Said Cambria services district directors, for instance, are paid $100 per meeting, with a maximum of six meetings per month.

And, as a reward, most politicians spend most of their “personal time” studying agendas and staff reports, going to extra-curricular evening and weekend meetings or functions on the creamed-chicken-and-peas circuit, listening to people kvetch or answering phone calls at midnight from irate constituents who want them to fix something — now.

There are lots of long days, thankless tasks and being nice to people who aren’t.

And the process of getting a job you probably won’t get to keep can be costly, egregious and occasionally painful.

So, one wonders why those good, honest folks are willing to put aside their lives and run for office at all, let alone spend their own money to battle for the right to win those elections or get those appointments.

Yeah, there are some politicos I’d love to introduce to the toe of my pointiest cowboy boot.

To all the others on this home-family-and-hearth holiday, I say, “Thanks for being there.”

This column ran first in The Cambrian on Nov. 27, 2003.

Thursday, November 15, 2007

Iron & sparks in DNA

This holiday season, more than ever, we find ourselves immersed in the blessings of being close to family.

Eight days after Halloween, my Aunt Kate arrived from North Carolina for a week to help me celebrate my birthday. Our youngest son and his family will be here for Thanksgiving. We’ll split Christmas between them and his ex. And our eldest son and his wife will visit from Reno for New Year’s Eve and our 30th wedding anniversary Jan. 2.

In the midst of all that, our middle son has moved back home to start a new and exciting job in Cambria.

The latter, of course, means massive renovation in our back bedroom. Where to put winter coats now? Is there room somewhere for my sewing machine? And the Christmas gifts I haven’t wrapped yet (which is nearly all of them)? Arrgh.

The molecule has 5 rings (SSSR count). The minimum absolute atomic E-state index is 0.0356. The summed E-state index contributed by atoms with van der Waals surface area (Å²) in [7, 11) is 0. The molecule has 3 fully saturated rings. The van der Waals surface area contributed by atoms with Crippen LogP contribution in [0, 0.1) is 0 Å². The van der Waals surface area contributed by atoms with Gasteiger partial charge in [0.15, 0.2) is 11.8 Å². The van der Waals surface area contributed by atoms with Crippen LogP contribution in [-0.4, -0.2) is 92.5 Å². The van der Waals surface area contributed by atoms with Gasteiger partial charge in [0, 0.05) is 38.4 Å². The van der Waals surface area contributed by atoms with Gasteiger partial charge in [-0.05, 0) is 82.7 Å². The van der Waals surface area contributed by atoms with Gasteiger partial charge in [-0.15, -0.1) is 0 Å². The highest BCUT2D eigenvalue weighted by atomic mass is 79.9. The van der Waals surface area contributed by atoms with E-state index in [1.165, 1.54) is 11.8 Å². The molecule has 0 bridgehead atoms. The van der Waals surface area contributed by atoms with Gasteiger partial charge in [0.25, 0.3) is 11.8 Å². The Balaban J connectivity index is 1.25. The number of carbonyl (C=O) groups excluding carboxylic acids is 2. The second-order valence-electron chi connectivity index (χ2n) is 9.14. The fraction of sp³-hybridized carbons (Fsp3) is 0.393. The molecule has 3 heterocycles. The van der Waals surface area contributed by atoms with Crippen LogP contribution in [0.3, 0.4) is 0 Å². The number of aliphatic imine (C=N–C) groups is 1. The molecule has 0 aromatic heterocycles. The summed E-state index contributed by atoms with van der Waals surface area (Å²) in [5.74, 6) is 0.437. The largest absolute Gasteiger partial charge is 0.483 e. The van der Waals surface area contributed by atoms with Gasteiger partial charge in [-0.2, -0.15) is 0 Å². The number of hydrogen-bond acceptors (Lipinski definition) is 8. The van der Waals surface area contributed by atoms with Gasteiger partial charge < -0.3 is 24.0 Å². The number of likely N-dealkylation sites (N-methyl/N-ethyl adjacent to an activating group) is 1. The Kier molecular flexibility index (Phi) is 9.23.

Frenzy doesn’t begin to describe it.

But what a perfect season for it, because it’s all about family.

Husband Richard has nine siblings and enough other relatives to fill a metropolitan phone book. I, on the other hand, have few blood relatives, especially on my mother’s side. I cherish every one of them, if for no other reason than they’re … um … individualistic.

I get to share ancestral DNA with strong-willed, offbeat women who purposefully crafted the lives they wanted and needed.

My ancestor, British Major Gen. Robert Sedgwick, arrived in 1621 to the land that would later become the United States. The family established one of the first ironworks foundries in the Massachusetts colony.

When one of my great-great grandmas left home, she was the only young, unmarried woman on the wagon train heading west. She had a wonderful, somewhat X-rated time, thank you, as documented in her diary that’s kept under lock and key by a circumspect historical society.

Indiana (yes, that was her name) was the first white female teacher west of the Rocky Mountains. She married Richard Sopris, the first elected representative to Congress from the Jefferson Territory (Colorado) and later, mayor of Denver and parks commissioner.

Their daughter (my great-grandmother) Elizabeth Sopris Brown studied surveying and astronomy during the Victorian era, when few colleges even accepted women students.
Her daughter, Katharine "Kitty" Inglis Suydam, was the most conventional twig on my family tree. Even so, she took flying lessons in 1922.

Of course, my primary role model in eccentricity was my mom, Andy, who was strong-willed enough to ditch a name she hated (Betsy) and legally rename herself Andrew to honor the grandfather she adored.

When Mom was 16, her widowed mother married a man who Andy didn’t like much and with whom she didn’t want to live. She left home, moved to Greenwich Village and became a jazz critic.

Mom toured nationwide on a bus as a publicist with the Chico Marx Band, then met and married my father, a great jazz musician but an erratic, alcoholic husband. They divorced when I was five.

Mom made another life for herself and me, working at everything from selling freezers to writing and performing commercials and radio shows. That was in a time and place where divorcing just wasn’t done, the woman of the house stayed home to tend house and kids, and you were judged by how much money and status the man of the house had. Fit in? Guess again.

When I was 13, Mom, Kate and I were on a cross-country vacation when my unusual mother met my equally unconventional stepdad, a lifelong bachelor and resort chef. They fell in love and married 10 days later. No, that’s not a typo: 10 days.